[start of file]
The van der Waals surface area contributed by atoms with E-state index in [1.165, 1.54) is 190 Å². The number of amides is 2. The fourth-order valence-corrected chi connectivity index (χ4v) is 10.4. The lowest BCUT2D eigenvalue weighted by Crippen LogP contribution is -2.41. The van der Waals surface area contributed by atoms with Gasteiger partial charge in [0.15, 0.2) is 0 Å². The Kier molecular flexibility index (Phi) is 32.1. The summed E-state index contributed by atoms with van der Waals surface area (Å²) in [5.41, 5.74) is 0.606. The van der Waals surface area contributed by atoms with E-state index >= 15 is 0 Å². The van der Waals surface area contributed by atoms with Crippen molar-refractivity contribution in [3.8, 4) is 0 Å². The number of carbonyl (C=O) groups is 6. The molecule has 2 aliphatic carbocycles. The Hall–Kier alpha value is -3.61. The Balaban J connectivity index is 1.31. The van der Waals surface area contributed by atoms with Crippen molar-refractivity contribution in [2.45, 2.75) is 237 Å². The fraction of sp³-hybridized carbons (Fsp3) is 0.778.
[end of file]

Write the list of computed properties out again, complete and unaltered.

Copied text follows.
The van der Waals surface area contributed by atoms with E-state index in [1.165, 1.54) is 190 Å². The number of amides is 2. The fourth-order valence-corrected chi connectivity index (χ4v) is 10.4. The lowest BCUT2D eigenvalue weighted by Crippen LogP contribution is -2.41. The van der Waals surface area contributed by atoms with Gasteiger partial charge in [0.15, 0.2) is 0 Å². The Kier molecular flexibility index (Phi) is 32.1. The summed E-state index contributed by atoms with van der Waals surface area (Å²) in [5.41, 5.74) is 0.606. The van der Waals surface area contributed by atoms with E-state index >= 15 is 0 Å². The van der Waals surface area contributed by atoms with Crippen molar-refractivity contribution in [3.8, 4) is 0 Å². The number of carbonyl (C=O) groups is 6. The molecule has 2 aliphatic carbocycles. The Hall–Kier alpha value is -3.61. The Balaban J connectivity index is 1.31. The van der Waals surface area contributed by atoms with Crippen molar-refractivity contribution in [2.45, 2.75) is 237 Å². The fraction of sp³-hybridized carbons (Fsp3) is 0.778.